I'm trying out Xubuntu and Ubuntu. What about Xubuntu vs Manjaro Xfce. Is the only difference that Xubuntu is based on Ubuntu and Manjaro is based on Arch, what does this mean
How can I download Xubuntu with torrents. I haven't never used torrents and I heard they come with viruses and such no matter what. Also how can I distro hop, I searched for it but nothing useful comes up. I ask this because I would also like to have Mint Cinnamon, but Finland isn't on the mirror list.
Heh, torrents that come with viruses "no matter what" is just one of the those propaganda lies that the media companies created to prevent the sharing of information. The same media companies that call the sharing of culture "piracy".
Anyway, torrenting a distro is the safest way to do it, because with a torrent there is a hash check performed after the download, insuring that the file that you downloaded doesn't differ from the original file hosted on the website.
If you use Windows, download utorrent for torrents (search it on duckduckduckgo.com, not google.com, because google screws with search results by putting the paying sites first, and on top of that, they track your search history and pass on the search words to the websites you visit).
If you're using linux, just search with the package manager in the repositories for the word "torrent" (without quotes). For example, I use KTorrent and it should be available to most distros out there.
So I just go to uTorrent's site, download it and then what. I understand that this might be annoying, but I don't want to have anything go wrong.
You need to download the torrent file from your chosen linux distro. Double click it and it should open up uTorrent, then choose where you want it. Afterwards grab a cup of tea and watch a video, might take a bit to download.
Why I always recommend Ubuntu to beginners:
1. I use it, and I've done the full circle of distributions, Arch, Gentoo, Debian Stable/Testing, Mint, Xubuntu, et cetera. I've tried a lot of what's out there, and now I'm back on Ubuntu.
2. Out of the box, it's the most polished, most ready-to-work distro bar none.
3. It's stable. It's not sexy bleeding edge like Arch (and by extension Manjaro), but that's not always good, in fact if you're trying to work or trying to have a pleasant user experience, it's rarely good.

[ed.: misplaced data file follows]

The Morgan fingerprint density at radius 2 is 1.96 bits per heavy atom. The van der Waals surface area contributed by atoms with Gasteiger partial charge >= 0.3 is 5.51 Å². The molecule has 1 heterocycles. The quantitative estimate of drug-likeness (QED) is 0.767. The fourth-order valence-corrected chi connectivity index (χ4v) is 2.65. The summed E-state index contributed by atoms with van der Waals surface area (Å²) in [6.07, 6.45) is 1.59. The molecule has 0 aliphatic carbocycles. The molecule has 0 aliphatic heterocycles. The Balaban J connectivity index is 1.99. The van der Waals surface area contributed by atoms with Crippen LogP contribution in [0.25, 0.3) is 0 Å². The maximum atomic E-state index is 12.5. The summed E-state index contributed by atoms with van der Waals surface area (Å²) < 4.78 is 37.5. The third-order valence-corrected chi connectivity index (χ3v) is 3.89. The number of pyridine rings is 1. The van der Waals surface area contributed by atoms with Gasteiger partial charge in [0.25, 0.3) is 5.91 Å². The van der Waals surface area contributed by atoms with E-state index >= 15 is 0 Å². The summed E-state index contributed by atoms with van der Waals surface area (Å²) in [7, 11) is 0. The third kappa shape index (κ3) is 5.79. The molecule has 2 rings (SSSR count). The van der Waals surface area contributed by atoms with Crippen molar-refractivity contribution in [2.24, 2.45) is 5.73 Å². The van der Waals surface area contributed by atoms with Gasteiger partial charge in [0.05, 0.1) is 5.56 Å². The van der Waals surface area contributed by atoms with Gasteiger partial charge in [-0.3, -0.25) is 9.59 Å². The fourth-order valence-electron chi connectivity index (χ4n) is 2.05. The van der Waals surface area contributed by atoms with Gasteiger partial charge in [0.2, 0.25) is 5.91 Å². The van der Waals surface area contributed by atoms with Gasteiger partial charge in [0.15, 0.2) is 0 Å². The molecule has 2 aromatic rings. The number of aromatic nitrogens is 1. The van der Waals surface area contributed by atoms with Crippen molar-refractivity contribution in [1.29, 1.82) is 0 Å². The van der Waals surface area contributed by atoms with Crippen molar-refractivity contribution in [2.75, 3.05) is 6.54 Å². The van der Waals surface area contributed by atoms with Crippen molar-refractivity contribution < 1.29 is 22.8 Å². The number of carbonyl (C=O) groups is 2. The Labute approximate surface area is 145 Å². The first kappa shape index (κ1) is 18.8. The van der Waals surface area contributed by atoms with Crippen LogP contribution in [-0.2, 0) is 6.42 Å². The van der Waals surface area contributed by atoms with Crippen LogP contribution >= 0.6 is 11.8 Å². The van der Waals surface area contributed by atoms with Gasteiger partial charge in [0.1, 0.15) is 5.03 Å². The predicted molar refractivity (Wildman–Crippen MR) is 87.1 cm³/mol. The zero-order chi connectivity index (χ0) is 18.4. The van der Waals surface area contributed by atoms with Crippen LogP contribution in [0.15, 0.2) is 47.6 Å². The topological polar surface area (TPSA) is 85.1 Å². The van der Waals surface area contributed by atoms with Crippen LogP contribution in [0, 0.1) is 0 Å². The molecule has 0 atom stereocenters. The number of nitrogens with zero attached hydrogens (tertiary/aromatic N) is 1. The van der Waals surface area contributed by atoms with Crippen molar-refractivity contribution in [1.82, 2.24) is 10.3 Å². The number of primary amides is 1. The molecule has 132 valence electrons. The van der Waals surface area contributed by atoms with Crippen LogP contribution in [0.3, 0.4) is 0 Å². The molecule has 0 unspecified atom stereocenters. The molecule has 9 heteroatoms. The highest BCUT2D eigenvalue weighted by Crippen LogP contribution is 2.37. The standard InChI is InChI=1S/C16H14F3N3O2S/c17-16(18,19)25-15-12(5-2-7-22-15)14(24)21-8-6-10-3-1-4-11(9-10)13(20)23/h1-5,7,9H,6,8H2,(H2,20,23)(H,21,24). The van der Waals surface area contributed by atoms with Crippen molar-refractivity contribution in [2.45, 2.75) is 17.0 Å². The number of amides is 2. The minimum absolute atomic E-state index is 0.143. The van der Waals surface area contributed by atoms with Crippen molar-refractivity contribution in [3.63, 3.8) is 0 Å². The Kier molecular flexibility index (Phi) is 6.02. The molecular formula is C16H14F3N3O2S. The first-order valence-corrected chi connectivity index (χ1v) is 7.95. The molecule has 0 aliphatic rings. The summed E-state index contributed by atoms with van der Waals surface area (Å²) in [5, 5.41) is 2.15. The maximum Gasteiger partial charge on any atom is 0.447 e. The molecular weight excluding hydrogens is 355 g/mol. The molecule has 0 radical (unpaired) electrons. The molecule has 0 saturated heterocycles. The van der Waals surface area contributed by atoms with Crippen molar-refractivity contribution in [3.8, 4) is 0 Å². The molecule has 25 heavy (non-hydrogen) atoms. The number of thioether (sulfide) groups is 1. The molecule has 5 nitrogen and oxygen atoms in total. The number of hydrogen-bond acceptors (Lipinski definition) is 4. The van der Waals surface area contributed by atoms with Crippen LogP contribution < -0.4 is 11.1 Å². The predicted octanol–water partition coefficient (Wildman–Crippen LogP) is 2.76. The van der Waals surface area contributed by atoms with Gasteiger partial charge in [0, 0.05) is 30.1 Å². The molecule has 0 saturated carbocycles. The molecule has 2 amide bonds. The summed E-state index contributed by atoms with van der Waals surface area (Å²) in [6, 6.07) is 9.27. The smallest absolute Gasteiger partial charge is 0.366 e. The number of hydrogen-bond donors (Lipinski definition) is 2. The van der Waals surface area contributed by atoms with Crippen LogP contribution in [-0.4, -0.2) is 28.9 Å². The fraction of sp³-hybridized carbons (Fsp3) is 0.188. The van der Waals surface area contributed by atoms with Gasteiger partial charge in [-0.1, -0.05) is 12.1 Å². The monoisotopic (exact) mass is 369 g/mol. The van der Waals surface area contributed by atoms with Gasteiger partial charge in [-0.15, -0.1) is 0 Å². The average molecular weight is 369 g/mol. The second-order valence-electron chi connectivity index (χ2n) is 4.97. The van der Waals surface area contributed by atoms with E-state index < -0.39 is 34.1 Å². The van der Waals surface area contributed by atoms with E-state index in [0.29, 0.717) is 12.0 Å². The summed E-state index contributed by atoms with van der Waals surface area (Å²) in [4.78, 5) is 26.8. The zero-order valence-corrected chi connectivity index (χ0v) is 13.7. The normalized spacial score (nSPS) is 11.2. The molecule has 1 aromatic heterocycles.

4. Support, Google "My problem here + Ubuntu" and you will find a solution. Arch/Manjaro has a better wiki than Ubuntu, but Ubuntu has a better "this is my problem, this is the exact solution" support system.
5. Software support, Ubuntu and derivatives are the de facto standard, want to install something on Linux, odds are the developers have two versions: a conveniently packaged .deb for Ubuntu, and a universal binary for everyone else. There's a reason Ubuntu is given special consideration, it's user base is massive.
6. It can install on your UEFI motherboard without a headache (currently Manjaro does not have a reliable way to install via UEFI).
7. It's useful immediately, things you would expect to work like playing .mp3s or watching youtube videos work out of the box in Ubuntu.
There are more reasons, but despite it not being the most cutting edge distro it is the flagship. Because of your UEFI situation it really is one of your only choices - however if you dislike the desktop environment of Ubuntu you can try an alternate flavor such as Xubuntu, Kubuntu, or Lubuntu.
If you do choose to install Ubuntu you'll likely want to opt-out of their Amazon thing by running the www.fixubuntu.com script in your terminal.
If you have questions about other distros please feel free to ask.
(edit: fixed a typo)
Ubuntu and Xubuntu are based on Debian. Manjaro is based on Arch.
Imagine the complete system like a car, with three main components, the engine (kernel), the chassis and suspension (libraries and packages), and the body (desktop environment).
All of these distros use the Linux kernel as the engine. The kernel is what is operating the "bare metal" of your computer, it's running the CPU and managing the drives and the memory and any other bits of hardware.
Xubuntu and Ubuntu are based on something called Debian, which just one way of assembling the critical libraries and software that sit on top of the kernel. Libraries that help manage things like drawing pictures on your screen and allow your software to run.